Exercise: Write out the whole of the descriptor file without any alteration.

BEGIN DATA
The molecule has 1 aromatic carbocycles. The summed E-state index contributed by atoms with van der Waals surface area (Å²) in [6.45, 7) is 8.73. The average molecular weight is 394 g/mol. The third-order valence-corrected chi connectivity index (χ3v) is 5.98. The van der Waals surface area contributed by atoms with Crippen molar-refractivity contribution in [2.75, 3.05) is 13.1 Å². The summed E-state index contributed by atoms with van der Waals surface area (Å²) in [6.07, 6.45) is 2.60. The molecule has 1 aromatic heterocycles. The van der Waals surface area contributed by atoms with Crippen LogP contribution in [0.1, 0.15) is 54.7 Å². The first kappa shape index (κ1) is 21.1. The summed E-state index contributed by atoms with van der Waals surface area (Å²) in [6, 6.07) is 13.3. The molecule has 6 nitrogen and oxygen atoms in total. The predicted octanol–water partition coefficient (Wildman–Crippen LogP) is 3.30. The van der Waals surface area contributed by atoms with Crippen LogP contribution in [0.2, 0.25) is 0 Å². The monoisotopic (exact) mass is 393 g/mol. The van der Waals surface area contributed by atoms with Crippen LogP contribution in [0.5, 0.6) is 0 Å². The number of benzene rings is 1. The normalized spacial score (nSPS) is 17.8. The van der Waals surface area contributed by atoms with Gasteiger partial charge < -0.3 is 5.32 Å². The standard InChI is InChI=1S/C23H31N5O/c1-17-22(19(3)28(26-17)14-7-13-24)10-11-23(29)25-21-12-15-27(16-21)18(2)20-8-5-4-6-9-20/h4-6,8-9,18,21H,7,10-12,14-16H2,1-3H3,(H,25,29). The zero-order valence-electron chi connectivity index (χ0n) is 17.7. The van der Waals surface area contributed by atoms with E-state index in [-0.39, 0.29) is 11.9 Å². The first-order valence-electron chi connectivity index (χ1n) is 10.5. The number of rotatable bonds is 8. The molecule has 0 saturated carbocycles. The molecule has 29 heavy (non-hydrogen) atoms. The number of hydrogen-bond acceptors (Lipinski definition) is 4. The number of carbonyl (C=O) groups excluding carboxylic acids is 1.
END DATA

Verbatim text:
The molecule has 1 aromatic carbocycles. The summed E-state index contributed by atoms with van der Waals surface area (Å²) in [6.45, 7) is 8.73. The average molecular weight is 394 g/mol. The third-order valence-corrected chi connectivity index (χ3v) is 5.98. The van der Waals surface area contributed by atoms with Crippen molar-refractivity contribution in [2.75, 3.05) is 13.1 Å². The summed E-state index contributed by atoms with van der Waals surface area (Å²) in [6.07, 6.45) is 2.60. The molecule has 1 aromatic heterocycles. The van der Waals surface area contributed by atoms with Crippen LogP contribution in [0.1, 0.15) is 54.7 Å². The first kappa shape index (κ1) is 21.1. The summed E-state index contributed by atoms with van der Waals surface area (Å²) in [6, 6.07) is 13.3. The molecule has 6 nitrogen and oxygen atoms in total. The predicted octanol–water partition coefficient (Wildman–Crippen LogP) is 3.30. The van der Waals surface area contributed by atoms with Crippen LogP contribution in [0.2, 0.25) is 0 Å². The monoisotopic (exact) mass is 393 g/mol. The van der Waals surface area contributed by atoms with Crippen LogP contribution in [0.5, 0.6) is 0 Å². The number of benzene rings is 1. The normalized spacial score (nSPS) is 17.8. The van der Waals surface area contributed by atoms with Gasteiger partial charge < -0.3 is 5.32 Å². The standard InChI is InChI=1S/C23H31N5O/c1-17-22(19(3)28(26-17)14-7-13-24)10-11-23(29)25-21-12-15-27(16-21)18(2)20-8-5-4-6-9-20/h4-6,8-9,18,21H,7,10-12,14-16H2,1-3H3,(H,25,29). The zero-order valence-electron chi connectivity index (χ0n) is 17.7. The van der Waals surface area contributed by atoms with E-state index in [-0.39, 0.29) is 11.9 Å². The first-order valence-electron chi connectivity index (χ1n) is 10.5. The number of rotatable bonds is 8. The molecule has 0 saturated carbocycles. The molecule has 29 heavy (non-hydrogen) atoms. The number of hydrogen-bond acceptors (Lipinski definition) is 4. The number of carbonyl (C=O) groups excluding carboxylic acids is 1.